Resultant effects of the Chicago Movement

The resultant effects of the Black Movement may critically be perceived both negatively and positively. Negatively, the success of the back revolution was never achieved on a silver platter. It was as a result of wars, battles, fights, protests, boycotts and bloodsheds. Many people loosed their loved ones, and great world leaders got assassinated for trying to stifle the rather unjustified social dominance. We can talk of the 1964 assassination of Martin Luther King Jr., Dr.King, renowned for his famous quot, “I have a Dream” (Kirk, 2005). Also assassinated along with Dr.King were the brothers of the then President, Robert Kennedy, bringing their ambitions and careers to an end (Arsenault, 2006).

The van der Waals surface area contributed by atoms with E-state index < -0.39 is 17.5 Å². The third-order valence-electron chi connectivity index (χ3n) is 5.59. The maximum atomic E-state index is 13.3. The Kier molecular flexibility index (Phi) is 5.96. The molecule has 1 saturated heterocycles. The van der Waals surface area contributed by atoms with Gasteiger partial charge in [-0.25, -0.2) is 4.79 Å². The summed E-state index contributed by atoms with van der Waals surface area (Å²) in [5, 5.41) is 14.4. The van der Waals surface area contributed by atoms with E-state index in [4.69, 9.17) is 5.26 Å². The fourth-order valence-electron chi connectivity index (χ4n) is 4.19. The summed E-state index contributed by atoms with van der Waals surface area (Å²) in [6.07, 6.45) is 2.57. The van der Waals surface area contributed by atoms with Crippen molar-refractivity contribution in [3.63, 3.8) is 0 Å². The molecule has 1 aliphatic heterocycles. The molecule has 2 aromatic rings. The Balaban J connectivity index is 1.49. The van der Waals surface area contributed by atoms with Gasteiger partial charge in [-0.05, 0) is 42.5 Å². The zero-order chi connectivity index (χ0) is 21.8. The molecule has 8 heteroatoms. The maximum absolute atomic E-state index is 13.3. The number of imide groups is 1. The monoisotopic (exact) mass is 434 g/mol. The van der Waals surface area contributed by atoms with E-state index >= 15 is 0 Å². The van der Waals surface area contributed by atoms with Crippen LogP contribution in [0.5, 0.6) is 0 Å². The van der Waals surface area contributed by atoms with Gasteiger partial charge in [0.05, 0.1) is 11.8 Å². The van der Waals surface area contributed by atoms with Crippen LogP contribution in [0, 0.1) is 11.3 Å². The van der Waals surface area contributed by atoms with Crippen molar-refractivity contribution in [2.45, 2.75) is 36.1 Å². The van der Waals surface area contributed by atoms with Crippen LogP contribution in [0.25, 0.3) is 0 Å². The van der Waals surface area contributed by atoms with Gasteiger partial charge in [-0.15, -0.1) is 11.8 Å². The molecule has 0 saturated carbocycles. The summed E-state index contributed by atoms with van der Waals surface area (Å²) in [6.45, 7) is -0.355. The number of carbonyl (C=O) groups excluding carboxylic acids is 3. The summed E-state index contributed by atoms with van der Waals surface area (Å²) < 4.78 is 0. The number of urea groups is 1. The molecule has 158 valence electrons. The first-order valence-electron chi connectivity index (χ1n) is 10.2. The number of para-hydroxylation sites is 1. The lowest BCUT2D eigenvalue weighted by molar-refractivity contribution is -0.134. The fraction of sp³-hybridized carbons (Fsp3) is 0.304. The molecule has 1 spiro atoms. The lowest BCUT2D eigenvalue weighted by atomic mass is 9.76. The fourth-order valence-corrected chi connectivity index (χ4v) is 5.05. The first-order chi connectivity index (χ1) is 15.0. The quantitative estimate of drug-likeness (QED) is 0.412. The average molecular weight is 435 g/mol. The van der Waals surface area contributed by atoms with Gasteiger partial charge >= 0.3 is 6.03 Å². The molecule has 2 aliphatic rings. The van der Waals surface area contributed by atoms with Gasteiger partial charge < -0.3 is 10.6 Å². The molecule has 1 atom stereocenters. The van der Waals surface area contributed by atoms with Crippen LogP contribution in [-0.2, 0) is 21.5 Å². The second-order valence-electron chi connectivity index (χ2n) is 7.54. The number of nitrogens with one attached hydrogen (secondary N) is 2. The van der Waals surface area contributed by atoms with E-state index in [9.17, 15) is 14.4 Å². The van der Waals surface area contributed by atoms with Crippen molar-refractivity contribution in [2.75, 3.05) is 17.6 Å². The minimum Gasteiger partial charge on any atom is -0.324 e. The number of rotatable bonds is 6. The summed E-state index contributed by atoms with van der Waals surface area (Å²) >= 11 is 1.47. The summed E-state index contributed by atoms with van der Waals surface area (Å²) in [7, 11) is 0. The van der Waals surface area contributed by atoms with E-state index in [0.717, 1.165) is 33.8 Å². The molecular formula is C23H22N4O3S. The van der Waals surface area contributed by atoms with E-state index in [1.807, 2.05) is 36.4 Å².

There were, however, numerous positive outcomes of the Chicago Movement that remained to live in the memories of the subsequent American generations. In the initial stages of the final analysis, we see the African Americans being allowed to enter the previously out of bound public accommodations, and social halls. Education become a right to all, irrespective of gender or race, and with the blacks now allowed to vote, there was a sense of democracy coming to the historically undemocratic land.Enonomy was picking up, riots, boycotts, and wars were ceasing to recur unlike before. Christopher Roberts together with his research counterparts put it pretty clear that, because of the Chicago Movement, there was a rise in the black leadership, and social recognition of the African Americans (Reed, D & Christopher, R, 1997). Many other socio-political positive impacts were also observed as a result of the Immigrant Rights Movements. The re-organization of the voting system in favor of the blacks, renovation of the City of Chicago through eradication of slums, just to mention a few (Johnson et al, 1990).